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Re: Favorite closure?

Postby Elie Poltorak » Fri Jan 11, 2013 3:43 am

I'm with Yossie here. I find under 1% of wines I purchase that are sealed with premium corks have issues. (I too have experienced the merry pouring of badly corked wine at tastings, but those were not wines I stock up on.) The percentage used to be MUCH higher but in recent years, the corkmakers seem to have cleaned up their act and all but eradicated TCA. Contrary to what I've read online, I find much more issues with cheaper/composite corks. Most recently, I was HUGELY disappointed when Elchonon hand-delivered a bottle of Kinor Dovid's legendary sherry, and the bottle was severely corked i]despite having been bottled only a couple weeks previously!!![/i]. Apparently the cheap composite cork didn't form a good seal, as it was soaked almost through and through. I guess that caused significantly more TCA taint. That's not the first time I've experienced this with composite corks but never before on a $100 bottle :x Elchonon was kind enough to save his bottle of sherry, which I look forward to enjoying with him when I get back to Miami in a week and a half IY"H :D .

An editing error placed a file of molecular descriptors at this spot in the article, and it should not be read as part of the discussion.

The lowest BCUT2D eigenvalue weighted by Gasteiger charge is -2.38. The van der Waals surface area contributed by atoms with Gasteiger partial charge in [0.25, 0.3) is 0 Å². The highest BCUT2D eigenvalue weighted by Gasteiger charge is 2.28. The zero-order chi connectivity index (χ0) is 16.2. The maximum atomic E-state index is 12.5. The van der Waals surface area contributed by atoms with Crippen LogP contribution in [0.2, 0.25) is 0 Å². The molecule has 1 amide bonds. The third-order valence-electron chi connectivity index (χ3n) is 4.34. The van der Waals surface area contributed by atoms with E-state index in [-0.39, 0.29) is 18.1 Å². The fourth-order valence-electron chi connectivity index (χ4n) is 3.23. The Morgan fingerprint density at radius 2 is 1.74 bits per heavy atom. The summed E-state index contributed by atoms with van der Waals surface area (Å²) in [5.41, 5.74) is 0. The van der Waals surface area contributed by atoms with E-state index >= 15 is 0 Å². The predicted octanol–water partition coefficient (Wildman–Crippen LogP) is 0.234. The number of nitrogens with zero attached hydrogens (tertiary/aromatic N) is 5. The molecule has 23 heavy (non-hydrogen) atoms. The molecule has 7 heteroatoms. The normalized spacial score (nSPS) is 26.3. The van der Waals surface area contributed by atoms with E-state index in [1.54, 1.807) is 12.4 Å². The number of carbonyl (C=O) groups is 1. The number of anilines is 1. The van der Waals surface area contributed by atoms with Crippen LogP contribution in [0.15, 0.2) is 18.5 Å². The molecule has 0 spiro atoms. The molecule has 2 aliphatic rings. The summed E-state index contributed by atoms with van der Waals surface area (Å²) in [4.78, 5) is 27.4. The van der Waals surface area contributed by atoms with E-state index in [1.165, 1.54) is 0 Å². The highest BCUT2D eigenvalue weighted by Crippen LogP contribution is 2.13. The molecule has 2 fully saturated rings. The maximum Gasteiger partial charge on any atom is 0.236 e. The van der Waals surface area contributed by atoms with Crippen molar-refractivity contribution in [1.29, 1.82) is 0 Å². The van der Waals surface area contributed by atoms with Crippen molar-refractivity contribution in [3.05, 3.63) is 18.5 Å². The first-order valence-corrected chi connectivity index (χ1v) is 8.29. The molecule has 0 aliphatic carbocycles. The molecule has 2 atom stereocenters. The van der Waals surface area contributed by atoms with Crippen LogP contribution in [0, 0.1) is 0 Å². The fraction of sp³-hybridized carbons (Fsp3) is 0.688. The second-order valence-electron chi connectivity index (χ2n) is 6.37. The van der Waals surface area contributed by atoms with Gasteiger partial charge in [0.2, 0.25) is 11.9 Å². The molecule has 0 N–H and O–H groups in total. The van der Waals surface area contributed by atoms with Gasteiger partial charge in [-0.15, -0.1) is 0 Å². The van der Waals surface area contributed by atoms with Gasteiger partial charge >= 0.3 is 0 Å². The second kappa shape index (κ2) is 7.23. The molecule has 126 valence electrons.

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Re: Favorite closure?

Postby Yehoshua Werth » Fri Jan 11, 2013 1:52 pm

ZORK

This enclosure looks wonder-full

http://zorkclosures.com/
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Re: Favorite closure?

Postby Craig Winchell » Fri Jan 11, 2013 3:00 pm

Zork? Terrible closures, from a winemaking perspective. They were, until recently, only able to be hand applied, and not easy to get on. Even if they guarded against O2 pickup, which I don't believe they do, hand labor is difficult and expensive, and Don Sebastiani is one of the few (and maybe the only one) with an automated applicator (which didn't exist as of a couple of years ago). Since the closure and capsule are one unit, and since the closure can theoretically be removed as it was put on, with the capsule intact (though more likely it would be removed in such a way as to indicate tampering), this would be useless as a closure for kosher wine, even mevushal.